New Pilot Program to Reduce Opioid Deaths in Jacksonville
By Michael Rass
Fact: Every day, an average of 12 people overdose on heroin or similar drugs in Jacksonville, Florida.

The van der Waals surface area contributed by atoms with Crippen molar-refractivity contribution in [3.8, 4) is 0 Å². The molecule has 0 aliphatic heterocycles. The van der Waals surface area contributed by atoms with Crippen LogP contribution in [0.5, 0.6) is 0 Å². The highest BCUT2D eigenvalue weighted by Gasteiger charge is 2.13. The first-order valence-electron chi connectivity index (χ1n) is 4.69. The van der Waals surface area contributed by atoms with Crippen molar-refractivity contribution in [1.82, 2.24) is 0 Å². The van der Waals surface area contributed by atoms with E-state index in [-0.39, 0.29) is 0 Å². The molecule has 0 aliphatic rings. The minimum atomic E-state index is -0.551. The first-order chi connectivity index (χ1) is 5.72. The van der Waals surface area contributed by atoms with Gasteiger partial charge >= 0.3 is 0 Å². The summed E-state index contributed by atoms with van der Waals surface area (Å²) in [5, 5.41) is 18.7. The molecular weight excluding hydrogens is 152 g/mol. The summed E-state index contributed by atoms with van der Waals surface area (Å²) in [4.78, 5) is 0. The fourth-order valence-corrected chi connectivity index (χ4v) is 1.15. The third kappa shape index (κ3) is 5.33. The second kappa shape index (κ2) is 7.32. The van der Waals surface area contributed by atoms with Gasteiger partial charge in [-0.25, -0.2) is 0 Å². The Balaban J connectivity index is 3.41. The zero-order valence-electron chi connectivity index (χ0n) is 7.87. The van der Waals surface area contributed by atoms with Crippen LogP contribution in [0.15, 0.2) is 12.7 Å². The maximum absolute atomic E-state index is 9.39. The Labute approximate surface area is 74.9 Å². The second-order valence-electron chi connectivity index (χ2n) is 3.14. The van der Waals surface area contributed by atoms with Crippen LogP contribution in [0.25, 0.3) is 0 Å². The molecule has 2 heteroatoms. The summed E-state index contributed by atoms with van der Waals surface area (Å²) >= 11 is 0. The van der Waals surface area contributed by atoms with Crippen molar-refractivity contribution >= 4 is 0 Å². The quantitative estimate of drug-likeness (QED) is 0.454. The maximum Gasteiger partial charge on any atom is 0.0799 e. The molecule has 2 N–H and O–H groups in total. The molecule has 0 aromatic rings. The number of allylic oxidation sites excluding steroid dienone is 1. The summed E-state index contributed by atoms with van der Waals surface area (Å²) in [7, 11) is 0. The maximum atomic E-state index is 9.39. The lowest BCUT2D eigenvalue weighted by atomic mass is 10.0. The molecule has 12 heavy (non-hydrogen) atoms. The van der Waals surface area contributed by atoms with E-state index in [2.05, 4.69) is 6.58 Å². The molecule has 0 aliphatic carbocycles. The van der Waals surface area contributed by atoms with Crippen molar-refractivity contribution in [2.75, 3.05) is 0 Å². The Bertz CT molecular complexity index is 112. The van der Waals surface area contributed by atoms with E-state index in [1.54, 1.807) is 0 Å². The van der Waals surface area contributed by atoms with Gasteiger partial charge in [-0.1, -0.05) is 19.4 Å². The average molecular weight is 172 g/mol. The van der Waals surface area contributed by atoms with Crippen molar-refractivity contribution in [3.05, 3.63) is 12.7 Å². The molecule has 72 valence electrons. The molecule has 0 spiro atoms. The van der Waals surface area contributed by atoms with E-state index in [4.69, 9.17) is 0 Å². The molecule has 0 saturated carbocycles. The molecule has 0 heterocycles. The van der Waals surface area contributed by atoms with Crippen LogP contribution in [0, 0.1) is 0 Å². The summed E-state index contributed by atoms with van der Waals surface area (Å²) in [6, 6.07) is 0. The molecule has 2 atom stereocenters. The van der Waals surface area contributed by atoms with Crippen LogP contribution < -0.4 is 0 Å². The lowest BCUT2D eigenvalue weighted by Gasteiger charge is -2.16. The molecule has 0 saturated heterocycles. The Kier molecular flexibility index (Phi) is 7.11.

The Jacksonville Fire and Rescue Department (JFRD) tracks overdose emergency calls. JFRD says in 2015, they had 2,114 overdose victims. In 2016, that number jumped to 3,411, a 61 percent increase in just one year. The addiction crisis is affecting all sectors of society, transcending race, age, and gender. JFRD data shows that overdose victims are men, women, white, black, poor, middle class, wealthy, young, and old. “This is sucking the life out of us,” the chief medical examiner covering Northeast Florida, Dr. Valerie Rao, told News4jax.com. Every week, more bodies of people killed by opioids arrive at her office. 2015 saw 201 drug overdose deaths. In 2016, that number more than doubled to 464. A new program is now supposed to help reduce the city’s opioid overdose epidemic. According to Jacksonville.com, “It is the only program of its kind in Florida—and those involved in its creation gleaned ideas from working models throughout the country.” Through early intervention and wrap-around services, the program aims to reduce overdoses, deaths, and recidivism, according to Raymond Pomm, medical director at Gateway Community Services and River Region Human Services. St. Vincent’s Medical Center Riverside Medical Center Riverside partnered with Gateway and River Region to put the plan in place. After the program launches, those who overdose within St. Vincent’s coverage area will be offered the opportunity to join the new program. The pilot takes aim at a common problem. Many people who appear in hospital emergency departments after a drug overdose refuse to go into addiction treatment. They are quickly released, sometimes against medical advice, and go back to using drugs and alcohol, often within hours. To get more patients into treatment, a peer recovery specialist will get in touch with substance use disorder patients or their family. After the patient is stabilized in the ER, the recovery specialist will discuss available treatment options: medical detox and possibly medicine-assisted treatment, residential inpatient treatment, and outpatient services. The specialist could even drive them to available rehab facilities. The point is to avoid allowing the drug user the chance to relapse, Pomm told Jacksonville.com. Hopefully, that way more people with addictions can be persuaded to seek treatment and go into long-term recovery. One high-quality treatment option in Jacksonville is Lakeview Health. Founded in 2001, the addiction specialist offers an integrative health approach that addresses the medical, psychological, physical, and spiritual aspects of recovery. Lakeview’s gender-responsive programs provide therapy to women and men independently. They provide a continuum of care, allowing patients with addiction and co-occurring mental health disorders to move successfully toward a life in recovery. The pilot program is expected to be operational by October. After the six-month test period ends, it could be implemented across all of Jacksonville’s emergency rooms.
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